How well did you go? Don’t worry, because it’s not entirely your fault if you failed to remember some brands because the brands that are really good at marketing their colors to the world, will get remembered with more ease. Almost instantly. For example, everybody remembers the colors of McDonalds or Pepsi because strong, consistent color use in marketing/branding leads to such level of brand identification.

This is why a company’s website, logo, whitepapers, business cards and everything else that promotes the brand needs to be put to the color psychology test, to validate its level of persuasion as much as its level of identity. You need to know what kind of message you’re instantly sub communicating with your brand’s colors.

Alright, now let’s get to the part marketers care the most.

By Interactive Channels I refer to buttons, forms, chats and every other form of “direct” communication between a visitor and a website. So this is exactly where marketers usually put their creative fingers on, over and over, trying to figure out ways to boost their conversion rates just by changing colors on such channels.

But basically, what many fail to realize, is that a color’s ability to influence conversions is actually connected to the context (space) on which is being used, instead of being connected to the color itself. This is supported by cognitive research where there’s a phenomenon known as the Von Restoff effect, which states the following:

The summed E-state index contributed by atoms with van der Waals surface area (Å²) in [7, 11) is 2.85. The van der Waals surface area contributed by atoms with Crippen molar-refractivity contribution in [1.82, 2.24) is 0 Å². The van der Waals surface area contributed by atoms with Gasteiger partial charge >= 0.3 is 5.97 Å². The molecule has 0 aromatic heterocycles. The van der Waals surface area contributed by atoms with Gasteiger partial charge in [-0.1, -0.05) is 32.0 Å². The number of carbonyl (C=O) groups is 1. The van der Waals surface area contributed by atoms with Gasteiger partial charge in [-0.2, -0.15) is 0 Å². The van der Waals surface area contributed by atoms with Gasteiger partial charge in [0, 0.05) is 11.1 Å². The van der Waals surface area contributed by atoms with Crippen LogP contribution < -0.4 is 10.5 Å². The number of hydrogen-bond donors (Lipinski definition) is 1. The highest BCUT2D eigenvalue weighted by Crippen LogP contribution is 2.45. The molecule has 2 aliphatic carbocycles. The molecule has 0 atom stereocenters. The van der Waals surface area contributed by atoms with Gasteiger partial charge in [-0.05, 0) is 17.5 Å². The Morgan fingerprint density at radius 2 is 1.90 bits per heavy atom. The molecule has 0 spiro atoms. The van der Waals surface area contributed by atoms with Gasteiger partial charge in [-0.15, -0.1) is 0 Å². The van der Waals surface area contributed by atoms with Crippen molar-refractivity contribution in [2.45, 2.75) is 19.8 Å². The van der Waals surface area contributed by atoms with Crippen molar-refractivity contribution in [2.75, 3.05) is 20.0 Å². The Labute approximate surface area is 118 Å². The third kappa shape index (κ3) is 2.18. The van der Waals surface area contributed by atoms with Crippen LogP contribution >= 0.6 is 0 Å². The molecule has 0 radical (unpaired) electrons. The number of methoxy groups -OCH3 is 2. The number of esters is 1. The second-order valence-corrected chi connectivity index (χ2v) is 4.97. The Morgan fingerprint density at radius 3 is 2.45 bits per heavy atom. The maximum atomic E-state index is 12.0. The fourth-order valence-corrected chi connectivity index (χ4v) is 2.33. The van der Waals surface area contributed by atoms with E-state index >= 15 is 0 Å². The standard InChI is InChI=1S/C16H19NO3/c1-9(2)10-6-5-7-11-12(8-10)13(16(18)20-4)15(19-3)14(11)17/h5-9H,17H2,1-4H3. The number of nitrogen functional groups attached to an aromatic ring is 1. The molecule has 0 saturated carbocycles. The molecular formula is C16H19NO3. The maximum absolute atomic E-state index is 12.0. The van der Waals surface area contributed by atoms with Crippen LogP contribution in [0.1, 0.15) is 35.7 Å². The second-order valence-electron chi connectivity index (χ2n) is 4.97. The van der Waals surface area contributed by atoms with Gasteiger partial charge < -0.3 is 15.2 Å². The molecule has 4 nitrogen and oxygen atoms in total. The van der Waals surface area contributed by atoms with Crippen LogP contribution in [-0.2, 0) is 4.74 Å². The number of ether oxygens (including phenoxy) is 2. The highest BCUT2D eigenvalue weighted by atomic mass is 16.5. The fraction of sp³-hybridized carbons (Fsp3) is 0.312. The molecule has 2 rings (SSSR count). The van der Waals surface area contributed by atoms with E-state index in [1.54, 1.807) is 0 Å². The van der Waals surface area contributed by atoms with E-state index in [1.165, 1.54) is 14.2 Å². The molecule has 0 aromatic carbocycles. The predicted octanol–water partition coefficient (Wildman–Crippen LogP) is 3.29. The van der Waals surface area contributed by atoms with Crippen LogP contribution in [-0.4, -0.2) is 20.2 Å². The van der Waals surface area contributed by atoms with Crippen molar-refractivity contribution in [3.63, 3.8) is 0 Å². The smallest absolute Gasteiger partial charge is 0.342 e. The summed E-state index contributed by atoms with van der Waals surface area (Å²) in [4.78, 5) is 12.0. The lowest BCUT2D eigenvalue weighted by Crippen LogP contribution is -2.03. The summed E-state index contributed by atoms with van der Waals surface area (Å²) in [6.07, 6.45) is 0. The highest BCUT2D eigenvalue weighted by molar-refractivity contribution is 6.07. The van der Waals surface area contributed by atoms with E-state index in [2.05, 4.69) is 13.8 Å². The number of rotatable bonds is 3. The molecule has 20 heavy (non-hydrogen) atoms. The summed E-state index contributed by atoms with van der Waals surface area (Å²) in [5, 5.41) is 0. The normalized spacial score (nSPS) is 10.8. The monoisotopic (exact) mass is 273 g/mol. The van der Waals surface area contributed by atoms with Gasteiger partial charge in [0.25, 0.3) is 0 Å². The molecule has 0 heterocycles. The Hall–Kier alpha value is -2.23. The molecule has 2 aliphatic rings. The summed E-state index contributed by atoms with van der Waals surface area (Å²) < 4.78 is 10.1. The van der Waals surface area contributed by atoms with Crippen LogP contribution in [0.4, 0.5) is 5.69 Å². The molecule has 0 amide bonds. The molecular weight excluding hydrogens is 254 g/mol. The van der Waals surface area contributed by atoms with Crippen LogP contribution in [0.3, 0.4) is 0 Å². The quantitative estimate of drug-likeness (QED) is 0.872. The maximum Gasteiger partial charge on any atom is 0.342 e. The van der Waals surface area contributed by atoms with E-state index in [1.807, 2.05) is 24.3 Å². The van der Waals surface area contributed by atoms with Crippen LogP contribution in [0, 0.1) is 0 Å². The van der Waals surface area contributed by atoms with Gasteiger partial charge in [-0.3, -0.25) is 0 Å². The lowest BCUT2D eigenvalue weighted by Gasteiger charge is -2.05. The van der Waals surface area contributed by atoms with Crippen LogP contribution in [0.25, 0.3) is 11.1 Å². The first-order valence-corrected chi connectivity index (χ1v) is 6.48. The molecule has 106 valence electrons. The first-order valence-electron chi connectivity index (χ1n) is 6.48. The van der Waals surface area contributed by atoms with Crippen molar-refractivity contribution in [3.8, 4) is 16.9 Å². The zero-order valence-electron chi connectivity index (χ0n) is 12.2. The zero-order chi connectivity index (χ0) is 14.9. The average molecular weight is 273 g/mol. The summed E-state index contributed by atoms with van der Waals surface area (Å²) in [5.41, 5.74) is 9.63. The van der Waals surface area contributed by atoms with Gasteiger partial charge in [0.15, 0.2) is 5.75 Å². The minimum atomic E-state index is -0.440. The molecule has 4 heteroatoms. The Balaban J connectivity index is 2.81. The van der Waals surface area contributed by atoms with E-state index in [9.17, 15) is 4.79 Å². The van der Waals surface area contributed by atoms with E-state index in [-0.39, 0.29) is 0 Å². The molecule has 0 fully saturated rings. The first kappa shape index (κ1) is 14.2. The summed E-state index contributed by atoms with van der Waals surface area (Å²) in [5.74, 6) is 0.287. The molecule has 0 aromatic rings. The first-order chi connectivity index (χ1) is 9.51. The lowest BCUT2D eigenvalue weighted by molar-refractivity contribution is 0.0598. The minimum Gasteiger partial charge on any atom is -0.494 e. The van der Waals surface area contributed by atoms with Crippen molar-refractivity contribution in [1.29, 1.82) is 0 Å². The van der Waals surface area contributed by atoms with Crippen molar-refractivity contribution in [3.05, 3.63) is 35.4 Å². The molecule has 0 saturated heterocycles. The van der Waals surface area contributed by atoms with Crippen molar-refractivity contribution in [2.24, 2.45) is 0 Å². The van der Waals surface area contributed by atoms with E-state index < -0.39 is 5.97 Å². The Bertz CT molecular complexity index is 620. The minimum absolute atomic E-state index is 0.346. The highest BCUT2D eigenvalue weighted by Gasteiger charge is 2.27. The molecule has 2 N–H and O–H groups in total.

Well, from what I can see so far I believe this guy Restoff was smart because he’s definitely right. Whatever color you push to people’s eyes that is not in the middle of the environment, stands out. And gets attention.

Let’s make a simple test once more.
I’ll count to 5 and you’ll say where are the buttons in the image below.


Took too long, my friend.
Let’s start over. Now honestly tell me how quickly you found the buttons:


Probably 300 milliseconds this time, right? Instead of 2 minutes.
This is how colors actually affect conversions in Marketing, by using it to create contrast which draws people’s attention in seconds. And this was just one example, there’s also the option to highlight other parts as well, like what I did with the form:


And to finish strong with a few original and GOOD examples, here’s how the guys at Slack do it:


And here’s another clever use of color contrast in action:


And finally, why do you think pop-up boxes darkens the background?


Pure use of contrast.
So this is how colors can actually influence conversions dramatically. By using contrast.